Saturday, January 12, 2019

Deportment: The Poetry of Alice Burdick, selected with an introduction by Alessandro Porco

            I always write about the places I’m in, even if it’s not explicit. I mean, it seems explicit to me, but that’s because the inside of my brain makes sense to me. Sometimes there’s just an observation to write down, but often it is a point on a path in a poem. Words are great that way—they can be very descriptive in a visual way—and they can also be cairns, places to stop on a line and gather thought, then change direction, or go down a side trail. Sometimes the place I’m in isn’t a physical place but a situation, and that’s what I’ll write about, or it connects with other places that are physical. Becoming a mother was a landscape I entered and am travelling through until I die, for example, so that often comes up in my poems. My body is a place that has changed, in how it has been received by others, and how I have thought of it, how I now think of it. The words are along for the ride—and they are always a home themselves. (Alice Burdick, “Afterword”)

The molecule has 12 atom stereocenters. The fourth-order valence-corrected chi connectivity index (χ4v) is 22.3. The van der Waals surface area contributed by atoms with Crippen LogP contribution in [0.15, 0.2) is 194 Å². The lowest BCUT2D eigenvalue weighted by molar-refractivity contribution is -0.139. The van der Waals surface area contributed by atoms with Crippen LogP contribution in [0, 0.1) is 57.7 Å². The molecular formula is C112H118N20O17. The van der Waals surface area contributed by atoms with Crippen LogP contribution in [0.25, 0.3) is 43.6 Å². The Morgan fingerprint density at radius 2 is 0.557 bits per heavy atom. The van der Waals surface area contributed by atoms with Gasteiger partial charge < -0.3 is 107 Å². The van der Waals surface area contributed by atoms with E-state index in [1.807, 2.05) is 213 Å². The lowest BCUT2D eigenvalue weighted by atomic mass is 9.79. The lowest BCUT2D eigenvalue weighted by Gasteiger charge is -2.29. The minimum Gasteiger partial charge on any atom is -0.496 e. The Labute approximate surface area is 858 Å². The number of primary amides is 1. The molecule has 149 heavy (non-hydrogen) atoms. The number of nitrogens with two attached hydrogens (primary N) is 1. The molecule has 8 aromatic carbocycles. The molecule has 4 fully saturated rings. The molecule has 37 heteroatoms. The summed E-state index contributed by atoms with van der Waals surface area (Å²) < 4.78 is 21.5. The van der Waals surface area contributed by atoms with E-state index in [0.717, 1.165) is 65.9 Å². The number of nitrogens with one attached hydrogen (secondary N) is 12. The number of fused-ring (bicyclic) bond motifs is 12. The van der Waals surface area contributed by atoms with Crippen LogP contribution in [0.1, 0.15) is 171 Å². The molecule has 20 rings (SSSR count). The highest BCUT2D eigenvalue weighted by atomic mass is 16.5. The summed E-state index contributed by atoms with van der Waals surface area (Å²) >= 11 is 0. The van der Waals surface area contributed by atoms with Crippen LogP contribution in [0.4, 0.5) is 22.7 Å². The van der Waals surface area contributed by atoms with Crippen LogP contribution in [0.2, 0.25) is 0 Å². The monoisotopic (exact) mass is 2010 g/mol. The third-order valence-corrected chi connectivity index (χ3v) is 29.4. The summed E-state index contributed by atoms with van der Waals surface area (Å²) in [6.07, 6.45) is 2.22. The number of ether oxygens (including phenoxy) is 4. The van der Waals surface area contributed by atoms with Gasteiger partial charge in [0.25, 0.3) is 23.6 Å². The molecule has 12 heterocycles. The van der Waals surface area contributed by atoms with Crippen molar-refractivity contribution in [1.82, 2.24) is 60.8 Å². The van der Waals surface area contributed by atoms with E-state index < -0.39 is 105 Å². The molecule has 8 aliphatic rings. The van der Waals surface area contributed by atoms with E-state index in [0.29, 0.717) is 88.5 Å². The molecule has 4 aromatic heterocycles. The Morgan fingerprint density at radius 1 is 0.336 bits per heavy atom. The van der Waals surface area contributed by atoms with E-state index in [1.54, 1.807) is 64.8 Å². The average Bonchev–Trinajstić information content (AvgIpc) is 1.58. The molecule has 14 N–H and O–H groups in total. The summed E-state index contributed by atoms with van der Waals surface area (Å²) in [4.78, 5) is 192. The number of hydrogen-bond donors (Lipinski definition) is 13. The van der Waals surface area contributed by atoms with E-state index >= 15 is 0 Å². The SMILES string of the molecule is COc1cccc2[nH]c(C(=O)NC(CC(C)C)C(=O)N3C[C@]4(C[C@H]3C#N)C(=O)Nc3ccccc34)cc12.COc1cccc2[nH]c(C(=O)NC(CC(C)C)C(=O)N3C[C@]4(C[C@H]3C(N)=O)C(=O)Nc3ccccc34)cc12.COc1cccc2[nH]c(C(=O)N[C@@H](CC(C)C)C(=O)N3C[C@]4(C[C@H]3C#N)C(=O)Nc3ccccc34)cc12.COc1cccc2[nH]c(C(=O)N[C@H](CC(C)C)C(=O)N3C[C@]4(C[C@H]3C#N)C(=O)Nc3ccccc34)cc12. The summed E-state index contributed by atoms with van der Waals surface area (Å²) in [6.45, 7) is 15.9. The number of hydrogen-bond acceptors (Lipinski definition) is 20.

Having known of her work since, most likely, the turn of that century or earlier, I’m fascinated to see this critical overview of East Coast poet Alice Burdick’s work-to-date, the long awaited Deportment: The Poetry of Alice Burdick, selected with an introduction by Alessandro Porco, produced as part of the ongoing Laurier Poetry Series (Waterloo ON: Wilfrid Laurier University Press, 2018). Deportment selects from a healthy overview of Burdick’s published work, including from her four trade collections and seven chapbooks spanning some twenty-five years of publishing—Voice of Interpreter (Toronto: Eternal Network, 1991), Signs Like This (Vancouver: Eternal Network, 1994), Fun Venue (Vancouver: Eternal Network, 1994), Covered (Toronto: Twobitter 54 / Letters, 1995), a Time (Toronto: Proper Tales Press, 1995), Simple Master (Toronto: Pedlar Press, 2002), The Human About Us (Toronto: BookThug, 2002), 3 Poems (Mount Pleasant: Laurel Reed Books, 2006), Flutter (Toronto: Mansfield Press, 2008), Holler (Toronto: Mansfield Press, 2012) and Book of Short Sentences (Toronto: Mansfield Press, 2016)—as well as three opening poems from the unpublished manuscript “Deportment” (1988-1993), from whence the collection takes its name:


Bad aim doesn’t equal
friendly fire.